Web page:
After more than eight years of limited funding, the Southwestern Pennsylvania Commission will have $1.7 billion available for regional roads and bridges over the next two years due to increased federal funding, the most since 2015-16.

At a public hearing Wednesday on how to spend the funds in Allegheny County, Dom D’Andrea, SPC’s director of transportation, outlined the expected financing. Overall, including funds for public transit and alternative projects such as trails, the agency expects to have $3.1 billion to allocate over the next two years.

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Reconstruction and intersection changes on Route 30 are among more than $1.1 billion in long-term highway projects proposed in a 25-year transportation plan for Westmoreland County.

The reconstruction of Route 30 would occur between Leger Road in North Huntingdon and the Irwin borough limits, and improvement is planned for two intersections in Hempfield — at Donohoe and Georges Station roads.

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The Southwestern Pennsylvania Commission is hosting a virtual meeting from 5 p.m. to 6:30 p.m. Tuesday, June 6, to gather public opinion on the county’s long-term transportation and infrastructure needs.

In June 2019, the commission adopted the region’s long-range transportation plan called “SmartMoves for a Changing Region,” which includes more than $35 billion in regional transportation projects for the next 25 years. Tuesday’s meeting is part of the its effort to periodically update the plan.

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From May 15-21, Individuals that Track their Commute Can Enter to Win Big Prizes.

Today, the Southwestern Pennsylvania Commission (SPC), the region’s metropolitan planning organization, kicked off a one-week long Commuter Challenge—an effort to encourage local residents to take sustainable modes of transportation like carpooling, vanpooling, and biking.

The Commuter Challenge is an initiative of Commute Info, a ride sharing program that offers multiple solutions for individuals or businesses looking to travel in a more green, sustainable way.

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The New Castle Area Transit Authority will be looking to better market itself and its services over the next couple of years.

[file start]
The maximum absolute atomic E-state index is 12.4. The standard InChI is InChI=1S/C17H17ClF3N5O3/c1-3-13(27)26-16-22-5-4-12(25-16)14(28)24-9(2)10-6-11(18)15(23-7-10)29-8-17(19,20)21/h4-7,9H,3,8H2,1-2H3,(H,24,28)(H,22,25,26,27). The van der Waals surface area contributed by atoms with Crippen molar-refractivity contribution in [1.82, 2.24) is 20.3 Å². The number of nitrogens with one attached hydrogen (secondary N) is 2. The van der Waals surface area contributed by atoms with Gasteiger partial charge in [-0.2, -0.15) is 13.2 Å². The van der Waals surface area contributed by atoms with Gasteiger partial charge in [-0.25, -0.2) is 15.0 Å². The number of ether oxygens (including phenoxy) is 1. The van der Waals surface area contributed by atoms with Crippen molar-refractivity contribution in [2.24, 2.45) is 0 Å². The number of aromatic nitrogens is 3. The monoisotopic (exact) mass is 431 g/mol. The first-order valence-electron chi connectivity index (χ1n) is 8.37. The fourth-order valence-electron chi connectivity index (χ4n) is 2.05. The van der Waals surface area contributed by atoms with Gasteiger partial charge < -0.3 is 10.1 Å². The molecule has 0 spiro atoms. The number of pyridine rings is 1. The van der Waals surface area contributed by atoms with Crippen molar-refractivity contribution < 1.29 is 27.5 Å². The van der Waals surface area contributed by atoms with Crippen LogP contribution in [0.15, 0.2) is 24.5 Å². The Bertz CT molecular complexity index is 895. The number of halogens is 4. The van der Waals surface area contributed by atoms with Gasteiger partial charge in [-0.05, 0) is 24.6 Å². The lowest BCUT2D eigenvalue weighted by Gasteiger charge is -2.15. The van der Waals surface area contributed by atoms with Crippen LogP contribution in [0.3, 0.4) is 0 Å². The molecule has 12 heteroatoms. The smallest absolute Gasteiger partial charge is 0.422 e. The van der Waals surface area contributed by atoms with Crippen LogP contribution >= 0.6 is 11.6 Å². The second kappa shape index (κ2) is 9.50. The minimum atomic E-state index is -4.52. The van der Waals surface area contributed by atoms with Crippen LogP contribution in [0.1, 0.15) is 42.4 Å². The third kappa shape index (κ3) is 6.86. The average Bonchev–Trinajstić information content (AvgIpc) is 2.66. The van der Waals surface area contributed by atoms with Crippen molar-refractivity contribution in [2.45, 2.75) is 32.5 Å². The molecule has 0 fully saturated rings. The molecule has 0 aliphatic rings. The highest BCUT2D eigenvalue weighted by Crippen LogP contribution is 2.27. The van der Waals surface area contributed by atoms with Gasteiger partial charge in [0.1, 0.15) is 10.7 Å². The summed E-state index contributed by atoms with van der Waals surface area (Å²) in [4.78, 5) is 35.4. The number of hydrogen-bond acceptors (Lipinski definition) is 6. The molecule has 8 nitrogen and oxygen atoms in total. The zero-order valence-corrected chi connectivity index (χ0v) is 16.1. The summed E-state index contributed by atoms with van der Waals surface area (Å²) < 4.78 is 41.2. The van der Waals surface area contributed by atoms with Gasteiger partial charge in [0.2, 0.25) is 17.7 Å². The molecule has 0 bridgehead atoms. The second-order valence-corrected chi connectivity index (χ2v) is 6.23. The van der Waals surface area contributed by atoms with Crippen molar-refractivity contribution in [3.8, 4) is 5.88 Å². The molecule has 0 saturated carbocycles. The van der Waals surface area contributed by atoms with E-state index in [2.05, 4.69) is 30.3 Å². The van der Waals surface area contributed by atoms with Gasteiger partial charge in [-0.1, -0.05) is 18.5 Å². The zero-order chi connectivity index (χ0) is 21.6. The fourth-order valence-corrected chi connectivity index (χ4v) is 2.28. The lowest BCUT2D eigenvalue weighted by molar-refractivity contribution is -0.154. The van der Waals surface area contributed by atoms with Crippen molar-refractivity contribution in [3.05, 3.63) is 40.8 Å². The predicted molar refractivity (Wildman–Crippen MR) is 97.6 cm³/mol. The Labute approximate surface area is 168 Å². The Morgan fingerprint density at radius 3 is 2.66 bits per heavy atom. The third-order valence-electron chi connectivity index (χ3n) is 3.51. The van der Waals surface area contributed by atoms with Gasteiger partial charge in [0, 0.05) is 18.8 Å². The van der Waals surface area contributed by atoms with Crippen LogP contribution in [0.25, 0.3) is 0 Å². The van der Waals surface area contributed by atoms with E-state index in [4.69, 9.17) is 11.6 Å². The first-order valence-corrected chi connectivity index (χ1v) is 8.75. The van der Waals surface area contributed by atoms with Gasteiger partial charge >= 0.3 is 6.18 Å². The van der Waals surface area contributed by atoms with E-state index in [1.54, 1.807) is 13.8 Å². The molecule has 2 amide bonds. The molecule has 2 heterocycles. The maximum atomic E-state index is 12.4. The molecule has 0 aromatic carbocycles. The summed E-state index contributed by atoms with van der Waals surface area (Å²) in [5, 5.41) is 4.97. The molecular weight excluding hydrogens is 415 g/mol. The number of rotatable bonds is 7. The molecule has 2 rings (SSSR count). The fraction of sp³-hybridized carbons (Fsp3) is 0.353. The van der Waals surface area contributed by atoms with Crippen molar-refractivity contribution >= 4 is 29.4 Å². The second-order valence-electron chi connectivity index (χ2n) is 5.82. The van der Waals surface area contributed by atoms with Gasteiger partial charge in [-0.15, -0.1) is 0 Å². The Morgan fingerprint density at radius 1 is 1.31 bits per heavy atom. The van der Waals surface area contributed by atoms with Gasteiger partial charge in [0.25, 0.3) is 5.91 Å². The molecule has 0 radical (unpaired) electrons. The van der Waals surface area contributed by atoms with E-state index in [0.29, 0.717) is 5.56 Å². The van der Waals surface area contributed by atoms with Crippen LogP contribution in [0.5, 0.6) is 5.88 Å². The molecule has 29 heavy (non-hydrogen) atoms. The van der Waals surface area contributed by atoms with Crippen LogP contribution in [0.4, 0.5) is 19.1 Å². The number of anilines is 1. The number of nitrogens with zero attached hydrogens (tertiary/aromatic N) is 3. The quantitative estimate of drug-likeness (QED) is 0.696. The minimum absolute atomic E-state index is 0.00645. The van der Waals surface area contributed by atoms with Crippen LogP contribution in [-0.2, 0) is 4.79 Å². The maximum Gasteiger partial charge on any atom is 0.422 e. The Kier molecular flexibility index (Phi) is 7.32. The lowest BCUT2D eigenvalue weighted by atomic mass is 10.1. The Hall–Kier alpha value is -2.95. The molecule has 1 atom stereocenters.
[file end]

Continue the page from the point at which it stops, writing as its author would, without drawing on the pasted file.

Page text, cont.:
The Southwestern Pennsylvania Commission presented the marketing plan for the authority for fiscal years 2022-2025 during the authority’s board meeting in March. The SPC helped work on the plan with the authority.

The marketing plan is part of the implementation of the PennDOT Act 44 performance review action plan originally outlined in the NCATA performance system review report of 2018.

The authority will work to market to commuters who ride between three and five days a week, workers, students in high school and college, senior citizens and people with disabilities, as well as tourists.

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The grant is a U.S. Department of Transportation Better Utilizing Investments to Leverage Development (BUILD) transportation grant. It covers the second phase of the $63 million Route 228 corridor project.

This portion of the project stretches from Route 3020 Haine School Road to the Beaver County line. Gateway 228 also includes the realignment of Balls Bend in Middlesex Township.

The improvements to the stretch of road will allow for better traffic capacity, safety and accessibility.

“Strategically, it’s a great project,” Gordon said.

Gordon said about $17 million has been raised locally for Gateway 228, an amount he referred to as “unheard of” at a local level.


Through a multiple-stop tour Friday, Butler County officials welcomed Vincent Valdes, the new executive director of the Southwestern Pennsylvania Commission.

According to a county news release Friday, Butler County officials, including the county commissioners, ushered Valdes and U.S. Rep. Mike Kelly, R-16th, through stops including construction work improving the Route 228 corridor and the UPMC Sports Complex, the Pittsburgh Penguins practice site, in Cranberry Township.

“We’re in such an expansion mode,” said Kelly about the growth of the county.

Mark Gordon, Butler County chief of economic development and planning, said the tour was to welcome Valdes to the region and showcase the county’s economic development.

“We wanted to show the diversity of the county,” Gordon said.

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